Remortgage approvals rose in November
The number of loan approvals for house purchase (48,019) was slightly higher than the October figure (47,315). Approvals for remortgaging (34,262) rose from October (30,429) and were higher than the previous six-month average (28,210), while approvals for other purposes (22,770) fell from October (23,425) and were lower than the previous six-month average of 24,149.
Total lending to individuals rose £0.7 billion (0.0%) in November, while the twelve-month growth rate was unchanged at 0.8%.
Lending secured on dwellings rose £0.8 billion in November, compared to a £1.2 billion increase in October. This was slightly above the previous six-month average of £0.7 billion.
The twelve-month growth rate fell 0.1% to 0.8% and the three-month annualised growth rate fell 0.3% to 0.7%.
Commenting, Brian Murphy, head of lending at independent mortgage broker, Mortgage Advice Bureau, said: “The sharp increase in the number of remortgages shows that consumers are becoming far more wary of potential interest rate rises given the growing inflation threat. Increasingly, the belief is that Bank Rate will rise this year and not next.
“The remortgage spike also reflects the fact that there are currently some exceptional mortgage rates available at lower LTVs and people are cashing in while they can. Borrowers are aware that the clock is ticking on interest rates and do not want to be caught napping.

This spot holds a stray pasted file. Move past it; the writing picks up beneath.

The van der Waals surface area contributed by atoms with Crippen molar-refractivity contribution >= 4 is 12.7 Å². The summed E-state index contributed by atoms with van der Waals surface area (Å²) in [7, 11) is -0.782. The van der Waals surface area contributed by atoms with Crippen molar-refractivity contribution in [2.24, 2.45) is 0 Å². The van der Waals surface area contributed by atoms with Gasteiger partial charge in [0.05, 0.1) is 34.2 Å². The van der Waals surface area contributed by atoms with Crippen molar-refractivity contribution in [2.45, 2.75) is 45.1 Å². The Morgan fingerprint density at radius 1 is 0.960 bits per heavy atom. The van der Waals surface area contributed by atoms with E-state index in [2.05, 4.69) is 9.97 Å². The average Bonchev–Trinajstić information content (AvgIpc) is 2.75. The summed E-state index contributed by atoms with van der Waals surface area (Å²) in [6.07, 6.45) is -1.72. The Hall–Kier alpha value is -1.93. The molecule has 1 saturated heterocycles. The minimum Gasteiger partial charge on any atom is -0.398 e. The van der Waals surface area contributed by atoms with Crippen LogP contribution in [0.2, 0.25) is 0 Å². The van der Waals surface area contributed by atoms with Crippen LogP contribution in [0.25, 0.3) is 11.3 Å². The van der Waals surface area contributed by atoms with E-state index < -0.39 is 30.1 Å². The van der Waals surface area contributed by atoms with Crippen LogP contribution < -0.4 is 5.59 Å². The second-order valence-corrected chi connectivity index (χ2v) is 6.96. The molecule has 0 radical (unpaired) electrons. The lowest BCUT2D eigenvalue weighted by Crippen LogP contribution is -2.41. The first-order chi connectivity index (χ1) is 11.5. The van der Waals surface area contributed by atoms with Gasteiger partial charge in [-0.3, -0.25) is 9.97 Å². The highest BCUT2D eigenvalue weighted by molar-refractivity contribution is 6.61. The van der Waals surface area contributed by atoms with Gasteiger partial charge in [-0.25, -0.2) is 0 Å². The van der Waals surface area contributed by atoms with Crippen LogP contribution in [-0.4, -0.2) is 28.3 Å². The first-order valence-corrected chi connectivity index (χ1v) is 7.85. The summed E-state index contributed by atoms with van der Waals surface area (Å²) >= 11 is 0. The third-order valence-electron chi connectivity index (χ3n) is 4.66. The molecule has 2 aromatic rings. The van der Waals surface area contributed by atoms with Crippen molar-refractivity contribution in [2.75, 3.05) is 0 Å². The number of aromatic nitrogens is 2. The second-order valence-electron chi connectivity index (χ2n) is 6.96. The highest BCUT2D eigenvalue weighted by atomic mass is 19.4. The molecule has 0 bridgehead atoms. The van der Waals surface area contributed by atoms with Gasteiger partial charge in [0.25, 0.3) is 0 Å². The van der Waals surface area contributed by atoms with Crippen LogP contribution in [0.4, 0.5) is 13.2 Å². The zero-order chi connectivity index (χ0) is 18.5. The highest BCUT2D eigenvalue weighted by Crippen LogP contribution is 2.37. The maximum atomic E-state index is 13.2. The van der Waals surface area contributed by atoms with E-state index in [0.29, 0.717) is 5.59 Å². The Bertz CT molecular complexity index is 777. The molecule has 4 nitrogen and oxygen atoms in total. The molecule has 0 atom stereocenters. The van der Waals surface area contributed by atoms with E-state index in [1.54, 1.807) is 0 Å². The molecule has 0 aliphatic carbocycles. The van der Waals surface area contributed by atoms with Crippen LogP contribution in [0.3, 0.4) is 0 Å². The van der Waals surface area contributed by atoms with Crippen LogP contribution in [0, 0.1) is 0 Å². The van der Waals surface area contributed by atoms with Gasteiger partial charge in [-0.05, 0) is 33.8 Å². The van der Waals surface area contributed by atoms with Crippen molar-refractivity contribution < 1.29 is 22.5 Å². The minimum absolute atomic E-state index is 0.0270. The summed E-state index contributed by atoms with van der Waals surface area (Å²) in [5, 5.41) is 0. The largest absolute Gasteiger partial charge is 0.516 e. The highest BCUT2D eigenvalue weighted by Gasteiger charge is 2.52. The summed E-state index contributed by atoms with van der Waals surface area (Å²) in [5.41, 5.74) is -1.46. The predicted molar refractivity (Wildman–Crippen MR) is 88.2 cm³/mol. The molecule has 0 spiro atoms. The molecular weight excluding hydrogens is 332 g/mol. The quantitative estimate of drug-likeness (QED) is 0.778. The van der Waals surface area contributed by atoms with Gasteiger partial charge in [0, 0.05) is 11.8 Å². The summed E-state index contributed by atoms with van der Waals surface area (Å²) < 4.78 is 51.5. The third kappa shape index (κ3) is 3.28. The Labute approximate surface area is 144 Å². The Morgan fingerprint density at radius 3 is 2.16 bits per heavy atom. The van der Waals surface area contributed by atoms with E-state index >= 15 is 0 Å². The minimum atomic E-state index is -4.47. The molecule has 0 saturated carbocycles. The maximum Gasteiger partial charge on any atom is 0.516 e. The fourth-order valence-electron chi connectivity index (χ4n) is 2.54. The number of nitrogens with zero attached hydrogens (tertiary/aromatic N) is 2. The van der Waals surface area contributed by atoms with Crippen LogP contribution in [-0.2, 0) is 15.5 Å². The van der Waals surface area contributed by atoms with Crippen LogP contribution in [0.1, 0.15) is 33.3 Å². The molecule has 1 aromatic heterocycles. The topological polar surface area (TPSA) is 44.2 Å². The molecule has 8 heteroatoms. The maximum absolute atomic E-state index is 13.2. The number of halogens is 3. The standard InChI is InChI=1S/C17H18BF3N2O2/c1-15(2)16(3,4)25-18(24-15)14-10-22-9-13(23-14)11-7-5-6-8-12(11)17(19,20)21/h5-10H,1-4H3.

“Although mortgage approvals rose slightly on October, they are still very low by historical standards and are likely to fall back again in December for the usual seasonal reasons. January is also shaping up to be a flat month, as the VAT increase dampens enthusiasm for increased borrowing.
“Until consumer confidence increases and supply improves at higher LTVs, the mortgage market will remain stagnant. Overall, we expect an uneventful first quarter.”
Capital Economics said: “The Bank of England’s measure of mortgage approvals for house purchase rose for first time in seven months in November. However, mortgage lending remains incredibly low by historical standards. This will continue to weigh on house prices in 2011.”